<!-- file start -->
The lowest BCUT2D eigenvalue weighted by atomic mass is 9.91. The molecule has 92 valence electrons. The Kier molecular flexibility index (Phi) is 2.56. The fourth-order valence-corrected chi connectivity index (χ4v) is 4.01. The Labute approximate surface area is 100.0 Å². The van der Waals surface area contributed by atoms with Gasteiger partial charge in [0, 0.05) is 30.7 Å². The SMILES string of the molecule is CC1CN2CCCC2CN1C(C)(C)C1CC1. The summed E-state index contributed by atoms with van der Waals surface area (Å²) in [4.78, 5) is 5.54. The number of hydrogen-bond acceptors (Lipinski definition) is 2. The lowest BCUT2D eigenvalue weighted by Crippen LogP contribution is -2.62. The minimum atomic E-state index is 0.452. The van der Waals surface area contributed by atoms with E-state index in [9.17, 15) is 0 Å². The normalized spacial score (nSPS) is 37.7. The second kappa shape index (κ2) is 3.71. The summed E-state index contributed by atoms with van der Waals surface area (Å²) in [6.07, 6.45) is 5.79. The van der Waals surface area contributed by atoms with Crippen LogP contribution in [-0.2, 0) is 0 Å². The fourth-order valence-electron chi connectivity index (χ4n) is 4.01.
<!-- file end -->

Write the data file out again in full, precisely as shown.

The lowest BCUT2D eigenvalue weighted by atomic mass is 9.91. The molecule has 92 valence electrons. The Kier molecular flexibility index (Phi) is 2.56. The fourth-order valence-corrected chi connectivity index (χ4v) is 4.01. The Labute approximate surface area is 100.0 Å². The van der Waals surface area contributed by atoms with Gasteiger partial charge in [0, 0.05) is 30.7 Å². The SMILES string of the molecule is CC1CN2CCCC2CN1C(C)(C)C1CC1. The summed E-state index contributed by atoms with van der Waals surface area (Å²) in [4.78, 5) is 5.54. The number of hydrogen-bond acceptors (Lipinski definition) is 2. The lowest BCUT2D eigenvalue weighted by Crippen LogP contribution is -2.62. The minimum atomic E-state index is 0.452. The van der Waals surface area contributed by atoms with E-state index in [9.17, 15) is 0 Å². The normalized spacial score (nSPS) is 37.7. The second kappa shape index (κ2) is 3.71. The summed E-state index contributed by atoms with van der Waals surface area (Å²) in [6.07, 6.45) is 5.79. The van der Waals surface area contributed by atoms with Crippen LogP contribution in [-0.2, 0) is 0 Å². The fourth-order valence-electron chi connectivity index (χ4n) is 4.01.